Well it’s been another evening teaching session and it’s been a good one. The wife reminded me last week that for anonymity purposes especially seeing as though I’ve not asked permission from anyone that I do not divulge info that might implicate others with the experiences I’ve had. Fair enough. Should any of those who are on the course happen to come by this blog, they’ll know who I’m referring to and I’d like to think I’m not breaking confidences by the things I share here.
It’s a bit tricky at the moment getting into the momentum of the learning process again especially in the course of a working week. I’m slowly picking up some things and the class sessions have been good so far. What I’ve liked about them is how we’ve been able to share in the lessons and it’s not about monologue and just listening to the tutor drone on and on, but plenty of room for conversation and interaction and engagement with the issues. Not just from me as well but from the cool small group of people who are also on the course.
I love learning in small groups, there’s something about different personalities that stimulates interest in learning. It doesn’t always work because of some of the tensions in relationships, but when you get the right mix of people and give it time it is some of the best experiences in life.
There was quite a lot I took from tonight’s session and there’s so much I could mention here. For example how I heard the saddest thing about how the system can wreck people’s dreams. Or looking at the purpose of teaching as to whether it’s there to make a crucial difference in the lives of people or just help churn out more productive contributors to economic development. (Indeed are the two incompatible?) That topic reminded me of the first in this series of reports on the learning experience that I posted a couple of weeks back. Also remind me to blog about why I have a problem with the Maslow’s Hierarchy of Needs.
The main thing that stuck out about today’s session that I wanted to cover in this review was the importance of having a lesson plan. Last week we were looking at aims and objectives as well as touching on teaching styles. Until this week the full force of how important it is to have an aim and a set of objectives didn’t really hit home. As we explored the issue further the whole principle of starting with the aim in mind made so much sense to me that it explained a lot more than teaching.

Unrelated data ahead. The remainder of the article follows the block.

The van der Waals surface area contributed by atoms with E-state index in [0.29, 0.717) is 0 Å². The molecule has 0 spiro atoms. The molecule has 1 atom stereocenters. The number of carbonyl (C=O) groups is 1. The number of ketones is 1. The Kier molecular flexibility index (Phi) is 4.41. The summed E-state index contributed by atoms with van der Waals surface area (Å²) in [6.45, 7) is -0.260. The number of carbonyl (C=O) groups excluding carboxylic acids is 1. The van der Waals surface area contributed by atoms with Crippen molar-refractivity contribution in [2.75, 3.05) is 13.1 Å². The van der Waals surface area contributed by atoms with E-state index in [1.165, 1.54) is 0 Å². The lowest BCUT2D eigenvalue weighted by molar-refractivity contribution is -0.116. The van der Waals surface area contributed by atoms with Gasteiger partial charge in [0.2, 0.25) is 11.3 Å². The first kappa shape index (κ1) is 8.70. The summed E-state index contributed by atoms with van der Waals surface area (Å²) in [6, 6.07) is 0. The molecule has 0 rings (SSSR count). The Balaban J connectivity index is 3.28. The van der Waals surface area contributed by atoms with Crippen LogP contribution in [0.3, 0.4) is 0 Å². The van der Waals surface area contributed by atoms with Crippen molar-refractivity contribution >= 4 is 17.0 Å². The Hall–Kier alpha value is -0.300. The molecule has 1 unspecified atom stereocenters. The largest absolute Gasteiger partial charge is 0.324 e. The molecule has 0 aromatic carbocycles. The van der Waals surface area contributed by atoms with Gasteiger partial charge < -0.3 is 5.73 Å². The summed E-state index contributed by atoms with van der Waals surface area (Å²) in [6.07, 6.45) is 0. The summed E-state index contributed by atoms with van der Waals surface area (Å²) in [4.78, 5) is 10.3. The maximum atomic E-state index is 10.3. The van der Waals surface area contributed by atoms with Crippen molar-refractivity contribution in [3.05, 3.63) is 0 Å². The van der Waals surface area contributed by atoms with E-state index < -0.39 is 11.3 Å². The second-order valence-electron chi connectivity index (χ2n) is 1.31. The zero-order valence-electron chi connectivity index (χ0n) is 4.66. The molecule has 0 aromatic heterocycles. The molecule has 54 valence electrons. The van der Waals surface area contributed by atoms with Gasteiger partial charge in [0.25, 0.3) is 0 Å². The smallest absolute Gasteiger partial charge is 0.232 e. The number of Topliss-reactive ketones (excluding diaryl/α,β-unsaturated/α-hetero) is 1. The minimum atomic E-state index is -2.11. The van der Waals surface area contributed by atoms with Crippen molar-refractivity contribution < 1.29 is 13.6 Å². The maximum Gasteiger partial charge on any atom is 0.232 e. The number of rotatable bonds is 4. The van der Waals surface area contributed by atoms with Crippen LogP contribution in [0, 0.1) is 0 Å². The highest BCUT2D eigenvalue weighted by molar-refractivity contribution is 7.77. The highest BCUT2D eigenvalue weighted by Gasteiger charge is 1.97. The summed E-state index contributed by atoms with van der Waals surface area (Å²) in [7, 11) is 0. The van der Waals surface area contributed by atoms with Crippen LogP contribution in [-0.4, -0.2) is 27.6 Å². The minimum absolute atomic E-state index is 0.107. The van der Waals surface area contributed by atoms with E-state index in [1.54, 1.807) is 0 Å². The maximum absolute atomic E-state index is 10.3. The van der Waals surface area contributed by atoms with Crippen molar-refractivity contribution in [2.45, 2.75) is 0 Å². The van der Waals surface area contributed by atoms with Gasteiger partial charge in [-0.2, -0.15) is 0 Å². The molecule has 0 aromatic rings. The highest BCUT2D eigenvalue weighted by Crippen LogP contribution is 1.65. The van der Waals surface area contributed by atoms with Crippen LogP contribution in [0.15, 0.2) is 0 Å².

What particularly rang so true for me looking at some of the ingredients going into planning and wonderful teaching experiences (on both sides of the experience) is the level of preparation and flexibility in it all. It was not about getting something done to tick a box, but there was such a natural flow to the learning and it reminded me of Col. Hannibal Smith’s famous phrase in the A-Team on how he loves it when a plan comes together.
That’s how the learning deal should be for all parties concerned. The sharing of a few brief moments in time when certain elements come together and we leave having gone through something that has at least stimulated our approach to something, even if all the objectives have not been met, but something close to the aim has been realised in the journey of the learner through the session.
That takes planning – that takes the hard work of putting stuff together, but then not being too rigid about it and having that level of flexibility to roll with the punches and land a few of your own and end up having had a good fight over it all. So I raise my proverbial and indeed metaphorical hat off to those who have taught me over the years and have displayed those qualities both in the formal and informal learning area. It’s not easy at all, but for the outcomes and changed lives, it is more than worthwhile.
For His Name's Sake